PLM Interest Group


Welcome to the PLMIG

The PLM Interest Group provides neutral tools, expert knowledge, managed programmes and leadership to raise the performance of PLM.


Road to Excellence

The PLMIG provides a wide range of structured methodologies to enable Members to raise their implementations to a standard of PLM excellence.


PLM Toolsets

PLMIG toolsets are the instruction books for PLM. They embody most comprehensive and advanced set of neutral working methodologies for PLM.


                  Recovery and Refocus


          Make the Most of your current PLM Effort



PLM implementations can die a long, slow death - almost like a polar expedition that does not reach its goal in time and runs out of energy on the way home.

The PLM Team feels trapped by events, and more and more powerless to overcome the barriers. Management loses faith, and users long for the way things used to be.

The answer is not to give up, but to recover.

In any major corporate PLM implementation, at least 80% of the work will have been useful.

The way ahead is to make use of this in the new, corrected PLM environment.



There are 3 main scenarios of PLM failure.


Scenario 1:  A far-reaching and ambitious PLM programme is defined, based largely on a complex solution provided by a particular vendor.  The focused, high-profile programme is followed vigorously for a number of years until the technical difficulties mount up.

Management loses patience with the expense and delays.  The members of the PLM Team leave or are forced out, and new managers are brought in to start again from scratch.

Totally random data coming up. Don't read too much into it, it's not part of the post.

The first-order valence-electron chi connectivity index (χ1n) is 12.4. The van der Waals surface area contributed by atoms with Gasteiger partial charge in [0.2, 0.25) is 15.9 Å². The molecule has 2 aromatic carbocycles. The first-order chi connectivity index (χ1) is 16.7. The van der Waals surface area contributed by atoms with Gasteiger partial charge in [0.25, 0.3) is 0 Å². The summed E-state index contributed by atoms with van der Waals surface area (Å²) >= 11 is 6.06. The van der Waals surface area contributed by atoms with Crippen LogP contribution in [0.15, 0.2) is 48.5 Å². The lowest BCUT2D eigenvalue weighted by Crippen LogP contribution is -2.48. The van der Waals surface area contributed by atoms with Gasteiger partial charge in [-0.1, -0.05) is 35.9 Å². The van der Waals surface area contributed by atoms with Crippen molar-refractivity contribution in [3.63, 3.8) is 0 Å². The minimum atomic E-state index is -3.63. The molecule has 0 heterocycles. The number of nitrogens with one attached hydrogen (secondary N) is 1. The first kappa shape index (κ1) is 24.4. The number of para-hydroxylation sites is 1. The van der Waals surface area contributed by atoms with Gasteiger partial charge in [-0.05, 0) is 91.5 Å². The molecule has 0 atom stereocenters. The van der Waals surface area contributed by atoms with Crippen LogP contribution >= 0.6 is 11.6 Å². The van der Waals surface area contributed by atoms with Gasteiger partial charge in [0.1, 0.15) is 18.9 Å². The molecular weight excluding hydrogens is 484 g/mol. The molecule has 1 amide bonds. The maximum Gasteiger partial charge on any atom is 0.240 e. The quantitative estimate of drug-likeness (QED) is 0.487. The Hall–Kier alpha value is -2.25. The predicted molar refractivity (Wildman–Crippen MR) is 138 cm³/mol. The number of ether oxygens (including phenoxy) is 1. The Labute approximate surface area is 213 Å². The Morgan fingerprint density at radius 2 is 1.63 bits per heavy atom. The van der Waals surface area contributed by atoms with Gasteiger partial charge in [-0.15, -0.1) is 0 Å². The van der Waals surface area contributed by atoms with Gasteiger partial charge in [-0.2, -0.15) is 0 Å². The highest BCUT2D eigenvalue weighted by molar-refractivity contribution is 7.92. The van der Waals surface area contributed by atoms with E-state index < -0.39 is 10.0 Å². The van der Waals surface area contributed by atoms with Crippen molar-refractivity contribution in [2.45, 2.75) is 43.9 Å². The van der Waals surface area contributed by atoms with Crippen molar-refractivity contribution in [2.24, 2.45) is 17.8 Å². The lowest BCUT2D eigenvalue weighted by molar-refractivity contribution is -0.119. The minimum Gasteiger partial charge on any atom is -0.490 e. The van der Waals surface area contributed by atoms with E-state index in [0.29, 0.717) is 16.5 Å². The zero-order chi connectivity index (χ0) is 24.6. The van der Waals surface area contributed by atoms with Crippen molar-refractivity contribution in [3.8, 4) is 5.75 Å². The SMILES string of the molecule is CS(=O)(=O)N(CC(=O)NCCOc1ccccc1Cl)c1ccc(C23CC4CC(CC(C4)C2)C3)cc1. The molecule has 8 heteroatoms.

Scenario 2:  A major corporation approves a range of projects under the 'PLM umbrella' that are run together as a programme.  The effort produces improvements that resolve problems under the surface but achieve no headline results.  Many outlying parts of the business are untouched, and are left wondering when they will become involved.

Eventually the programme is deemed to be ineffective.  The PLM Team is forced to hold meetings to decide what to do next, and the meetings cycle seems to run indefinitely.

Scenario 3:  A company or corporation knows it has to "do something about PLM", but does not understand its importance.  It puts in place a PLM Manager who is then left to work out what to do about this.  The PLM Manager is faced with a user base that likes working with spreadsheets and legacy systems, and who do not see the value of change.

Management decides that PLM is not worthwhile, and the PLM Manager is sidelined.

All three of these scenarios waste the company concerned time and money.  Improvements that should be gained from PLM are abandoned; money that has been spent on PLM so far is written off; and whoever is left to pick up the pieces has to start again from first principles.

If your implementation is heading in this direction, you should start the recovery before you hit the crash. If you have reached this point there is a process to follow that will create space for the recovery.

In all cases, the aim is to retain the maximum value from the effort so far, and to move smoothly onto a corrected path.

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